South Africa is one of the many non-member economies with which the OECD has working relationships in addition to its 30 member countries. Reflecting strong interest from member countries to involve this country in OECD work, South Africa was invited to participate in the OECD’s “Emerging Market Economy Forum” since its inception in 1996 through to its closure in 2000. Since then, it has participated actively in a variety of other OECD events open to non-members in a regional context and in OECD Global Forums. The OECD Council at Ministerial level adopted a resolution on 16 May 2007 to strengthen the co-operation with South Africa, as well as with Brazil, China, India and Indonesia, through a programme of enhanced engagement.
Dr. Rob Davies, Minister of Trade & Industry, South Africa (left), and Mario Amano, OECD Deputy Secretary-General, 25 June 2009 at OECD headquarters in Paris.
While enhanced engagement is distinct from accession to the OECD, it has the potential in the future to lead to membership. During his Secretary-General’s visit to South Africa on 15 July 2008, OECD Secretary-General Angel Gurría and the South African Minister of Finance Trevor Manuel signed a joint statement on Enhanced Engagement between South Africa and the OECD on enhanced engagement between South Africa and the OECD.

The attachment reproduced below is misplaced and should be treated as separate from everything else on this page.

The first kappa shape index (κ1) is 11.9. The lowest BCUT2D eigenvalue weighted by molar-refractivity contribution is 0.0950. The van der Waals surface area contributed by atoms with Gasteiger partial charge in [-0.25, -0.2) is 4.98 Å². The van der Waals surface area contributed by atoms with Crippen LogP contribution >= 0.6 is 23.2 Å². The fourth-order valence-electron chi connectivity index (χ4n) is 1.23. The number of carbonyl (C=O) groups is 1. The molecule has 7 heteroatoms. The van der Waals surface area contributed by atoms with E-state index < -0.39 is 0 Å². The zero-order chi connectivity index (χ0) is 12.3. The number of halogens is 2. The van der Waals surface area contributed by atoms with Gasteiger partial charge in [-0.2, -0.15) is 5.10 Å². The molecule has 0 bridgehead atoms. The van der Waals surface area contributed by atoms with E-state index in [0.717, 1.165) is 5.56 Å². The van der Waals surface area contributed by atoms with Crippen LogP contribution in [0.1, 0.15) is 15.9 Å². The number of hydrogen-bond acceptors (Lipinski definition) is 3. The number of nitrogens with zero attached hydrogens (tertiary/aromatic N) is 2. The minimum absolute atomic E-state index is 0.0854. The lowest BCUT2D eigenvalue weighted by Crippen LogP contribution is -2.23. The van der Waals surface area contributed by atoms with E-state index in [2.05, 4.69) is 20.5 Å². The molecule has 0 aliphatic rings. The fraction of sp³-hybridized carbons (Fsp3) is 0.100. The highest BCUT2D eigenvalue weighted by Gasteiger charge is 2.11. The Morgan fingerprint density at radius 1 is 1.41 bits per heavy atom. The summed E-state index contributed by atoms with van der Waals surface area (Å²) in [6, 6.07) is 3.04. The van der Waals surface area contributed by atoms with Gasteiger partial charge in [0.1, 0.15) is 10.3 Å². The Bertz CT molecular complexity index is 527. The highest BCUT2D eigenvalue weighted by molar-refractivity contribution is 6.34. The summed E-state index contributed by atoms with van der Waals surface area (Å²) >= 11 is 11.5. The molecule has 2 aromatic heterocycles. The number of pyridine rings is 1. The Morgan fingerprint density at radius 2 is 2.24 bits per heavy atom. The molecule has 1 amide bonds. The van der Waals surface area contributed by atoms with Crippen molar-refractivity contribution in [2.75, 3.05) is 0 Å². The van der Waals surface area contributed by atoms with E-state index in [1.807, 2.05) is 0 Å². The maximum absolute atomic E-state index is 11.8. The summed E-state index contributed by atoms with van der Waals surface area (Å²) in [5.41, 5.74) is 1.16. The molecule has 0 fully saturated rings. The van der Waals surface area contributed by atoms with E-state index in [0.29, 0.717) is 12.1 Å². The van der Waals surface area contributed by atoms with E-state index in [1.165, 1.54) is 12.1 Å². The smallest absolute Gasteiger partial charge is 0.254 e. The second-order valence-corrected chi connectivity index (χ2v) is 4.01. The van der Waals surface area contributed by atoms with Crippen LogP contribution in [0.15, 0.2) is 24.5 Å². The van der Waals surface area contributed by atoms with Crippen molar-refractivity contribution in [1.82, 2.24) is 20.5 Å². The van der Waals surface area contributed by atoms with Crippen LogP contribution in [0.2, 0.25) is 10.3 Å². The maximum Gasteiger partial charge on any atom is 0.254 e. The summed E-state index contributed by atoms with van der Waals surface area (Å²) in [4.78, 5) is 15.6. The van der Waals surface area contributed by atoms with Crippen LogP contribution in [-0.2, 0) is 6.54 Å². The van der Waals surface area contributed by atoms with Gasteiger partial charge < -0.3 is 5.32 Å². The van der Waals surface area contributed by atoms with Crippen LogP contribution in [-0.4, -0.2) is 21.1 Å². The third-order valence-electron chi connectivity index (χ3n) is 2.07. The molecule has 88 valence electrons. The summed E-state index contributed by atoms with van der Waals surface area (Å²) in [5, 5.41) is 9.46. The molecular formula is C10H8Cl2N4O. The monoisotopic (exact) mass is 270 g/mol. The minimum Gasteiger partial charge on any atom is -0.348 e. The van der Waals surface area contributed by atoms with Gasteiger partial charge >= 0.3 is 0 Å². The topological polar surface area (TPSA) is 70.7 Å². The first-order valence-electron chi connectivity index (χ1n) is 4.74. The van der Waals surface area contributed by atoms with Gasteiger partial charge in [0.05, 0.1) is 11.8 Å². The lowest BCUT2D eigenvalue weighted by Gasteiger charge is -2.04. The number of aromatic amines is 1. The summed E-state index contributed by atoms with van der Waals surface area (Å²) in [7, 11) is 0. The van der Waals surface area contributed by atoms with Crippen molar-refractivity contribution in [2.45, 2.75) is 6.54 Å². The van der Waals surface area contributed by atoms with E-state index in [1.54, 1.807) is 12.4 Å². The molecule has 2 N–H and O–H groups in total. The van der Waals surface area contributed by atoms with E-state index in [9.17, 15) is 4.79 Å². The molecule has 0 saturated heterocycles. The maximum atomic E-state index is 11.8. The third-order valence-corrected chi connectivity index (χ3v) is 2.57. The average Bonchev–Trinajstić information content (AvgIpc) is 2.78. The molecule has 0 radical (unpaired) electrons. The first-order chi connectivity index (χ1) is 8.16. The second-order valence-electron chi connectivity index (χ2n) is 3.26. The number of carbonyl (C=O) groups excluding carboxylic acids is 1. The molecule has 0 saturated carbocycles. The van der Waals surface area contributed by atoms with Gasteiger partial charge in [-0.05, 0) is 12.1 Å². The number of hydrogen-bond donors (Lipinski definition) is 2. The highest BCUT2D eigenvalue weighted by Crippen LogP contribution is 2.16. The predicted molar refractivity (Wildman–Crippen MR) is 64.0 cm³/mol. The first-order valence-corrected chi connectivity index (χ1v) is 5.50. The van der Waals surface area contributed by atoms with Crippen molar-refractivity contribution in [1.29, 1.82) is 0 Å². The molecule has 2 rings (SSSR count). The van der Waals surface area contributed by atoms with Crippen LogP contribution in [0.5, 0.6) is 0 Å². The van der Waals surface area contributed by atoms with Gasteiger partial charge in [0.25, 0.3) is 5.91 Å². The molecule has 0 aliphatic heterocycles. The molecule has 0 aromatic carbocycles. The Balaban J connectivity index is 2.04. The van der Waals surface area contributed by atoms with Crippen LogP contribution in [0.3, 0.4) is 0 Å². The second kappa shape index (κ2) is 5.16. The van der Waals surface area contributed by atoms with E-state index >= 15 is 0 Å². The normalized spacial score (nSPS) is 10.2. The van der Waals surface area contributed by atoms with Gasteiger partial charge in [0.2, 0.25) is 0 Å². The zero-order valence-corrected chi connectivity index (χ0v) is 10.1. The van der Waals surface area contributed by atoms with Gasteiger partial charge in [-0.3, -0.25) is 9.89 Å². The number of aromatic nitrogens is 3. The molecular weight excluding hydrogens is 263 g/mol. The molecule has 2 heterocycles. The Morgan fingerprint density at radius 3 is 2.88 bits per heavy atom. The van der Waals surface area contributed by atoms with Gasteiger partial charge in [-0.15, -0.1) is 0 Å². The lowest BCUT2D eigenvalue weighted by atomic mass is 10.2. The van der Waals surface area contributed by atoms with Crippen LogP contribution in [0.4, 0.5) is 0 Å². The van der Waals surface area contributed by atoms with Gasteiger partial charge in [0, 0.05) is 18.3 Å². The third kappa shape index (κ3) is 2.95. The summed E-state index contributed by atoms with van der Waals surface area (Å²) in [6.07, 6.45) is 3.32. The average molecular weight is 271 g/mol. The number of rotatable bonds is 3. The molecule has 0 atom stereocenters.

South Africa is Africa’s largest economy and it is usually the “prime mover” for OECD activities supporting the objectives of NEPAD, especially in Southern Africa, on taxation, investment, competition policy and governance. It values the opportunity to discuss major policy issues and challenges in a multilateral context and to learn from the experiences of OECD countries facing similar challenges in many areas.
How is the co-operation co-ordinated?
The OECD’s Centre for Co-operation with Non-Members develops and oversees the strategic orientation of this relationship and ensures that the dialogue remains focused, forward-looking and mutually beneficial. Usually, meetings are held between South African officials and experts from OECD countries and the OECD Secretariat, on topics mutually agreed on and jointly prepared with analytical studies.
Areas of work
The 2008 OECD Economic Assessment of South Africa provides a comprehensive overview of the main economic challenges faced by the country and give concrete recommendations aimed at further strengthening policy reform. South Africa also participates in activities in various policy areas, including public governance and budget reform, competition policy, taxation , investment, agriculture and education policies. Peer reviews have been undertaken in the fields of competition policy, investment, innovation policy, e-business, education policies and territorial policy.
South Africa’s participation in OECD general activities
South Africa participates in OECD meetings at Ministerial level. It has adhered to OECD legal instruments, notably the Convention on Combating Bribery of Foreign Public Officials in International Business Transactions, and the OECD Council Acts related to the Mutual Acceptance of Data in the Assessment of Chemicals. It participates in OECD committees, and is a member of the OECD's Development Centre. Finally, South Africa supports OECD’s regionally-focused activities in Africa.